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Hurricane Eta slams into Nicaragua as Category 4 storm

The hurricane had sustained winds of 140 mph.

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A home surrounded by flood waters brought on by Hurricane Eta (Carlos Herrera/AP)

A home surrounded by flood waters brought on by Hurricane Eta (Carlos Herrera/AP)

A home surrounded by flood waters brought on by Hurricane Eta (Carlos Herrera/AP)

The heart of powerful Hurricane Eta began moving ashore in Nicaragua on Tuesday with devastating winds and rains that had already destroyed rooftops and caused rivers to overflow.

The hurricane had sustained winds of 140 mph according to the US National Hurricane Centre, down from an overnight peak of 150 mph.

While the eyewall of the Category 4 hurricane had hit shore, its centre was about 20 miles south-southeast of coastal Puerto Cabezas or Bilwi.

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Hurricane Eta in the Caribbean, arriving at Nicaragua’s northern shore (NOAA/AP)

Hurricane Eta in the Caribbean, arriving at Nicaragua’s northern shore (NOAA/AP)

Hurricane Eta in the Caribbean, arriving at Nicaragua’s northern shore (NOAA/AP)

Landfall came hours after it had been expected. Eta’s eye had hovered just offshore through the night and Tuesday morning.

The unceasing winds uprooted trees and ripped roofs apart, scattering corrugated metal through the streets of Bilwi, the main coastal city in the region.

The city’s regional hospital abandoned the building, moving patients to a technical school campus.

“It was an intense night for everyone in Bilwi, Waspam and the communities along the northern coast,” Yamil Zapata, local Bilwi representative of the ruling Sandinista Front, said on Tuesday.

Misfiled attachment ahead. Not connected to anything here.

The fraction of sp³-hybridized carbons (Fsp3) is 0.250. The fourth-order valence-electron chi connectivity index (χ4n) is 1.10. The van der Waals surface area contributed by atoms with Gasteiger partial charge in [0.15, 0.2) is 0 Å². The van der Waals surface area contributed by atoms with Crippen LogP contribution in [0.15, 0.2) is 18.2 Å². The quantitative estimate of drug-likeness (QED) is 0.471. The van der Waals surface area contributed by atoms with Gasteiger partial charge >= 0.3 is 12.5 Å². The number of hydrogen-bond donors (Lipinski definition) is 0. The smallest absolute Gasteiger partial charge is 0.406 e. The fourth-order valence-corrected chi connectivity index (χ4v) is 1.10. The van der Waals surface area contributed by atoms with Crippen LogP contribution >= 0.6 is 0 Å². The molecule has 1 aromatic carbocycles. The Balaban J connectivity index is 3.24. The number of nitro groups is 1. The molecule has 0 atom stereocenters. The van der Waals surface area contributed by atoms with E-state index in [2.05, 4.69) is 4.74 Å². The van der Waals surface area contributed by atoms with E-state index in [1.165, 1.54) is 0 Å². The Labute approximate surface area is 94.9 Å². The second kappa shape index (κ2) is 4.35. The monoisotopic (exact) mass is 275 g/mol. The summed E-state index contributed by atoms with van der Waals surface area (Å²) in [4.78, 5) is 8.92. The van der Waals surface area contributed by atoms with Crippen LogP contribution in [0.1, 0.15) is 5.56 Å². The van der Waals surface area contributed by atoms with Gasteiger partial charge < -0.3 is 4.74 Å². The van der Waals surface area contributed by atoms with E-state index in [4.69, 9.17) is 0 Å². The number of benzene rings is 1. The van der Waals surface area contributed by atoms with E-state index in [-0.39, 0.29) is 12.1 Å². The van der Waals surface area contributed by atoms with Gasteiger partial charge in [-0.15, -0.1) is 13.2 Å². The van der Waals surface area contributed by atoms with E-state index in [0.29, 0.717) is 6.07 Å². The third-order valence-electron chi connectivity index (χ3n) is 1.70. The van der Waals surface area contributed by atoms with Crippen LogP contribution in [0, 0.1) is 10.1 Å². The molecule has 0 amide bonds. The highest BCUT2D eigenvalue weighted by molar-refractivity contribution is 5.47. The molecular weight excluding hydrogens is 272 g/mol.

Guillermo Gonzalez, director of the country’s emergency management agency, said in a news conference earlier that there were reports of corrugated metal roofs flying off homes, trees, poles and power lines falling and rivers rising in the coastal area.

So far, there were no reported injuries or deaths, he said.

About 10,000 people were in shelters in Bilwi and an equal number in smaller towns across the region, he said. The area had already been lashed with strong winds and heavy rain for hours.

Authorities in Nicaragua and Honduras had moved people Monday from outer islands and low-lying areas to shelters. Residents scrambled to shore up their homes, but few structures along Nicaragua’s remote Caribbean coast were built to withstand such force.

Nicaragua’s army moved red-helmeted troops specialised in search and rescue to Bilwi, a remote and sparsely populated area.

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Nicaragua vice president and first lady Rosario Murillo appeared on television Monday and prayed for God to protect the country.

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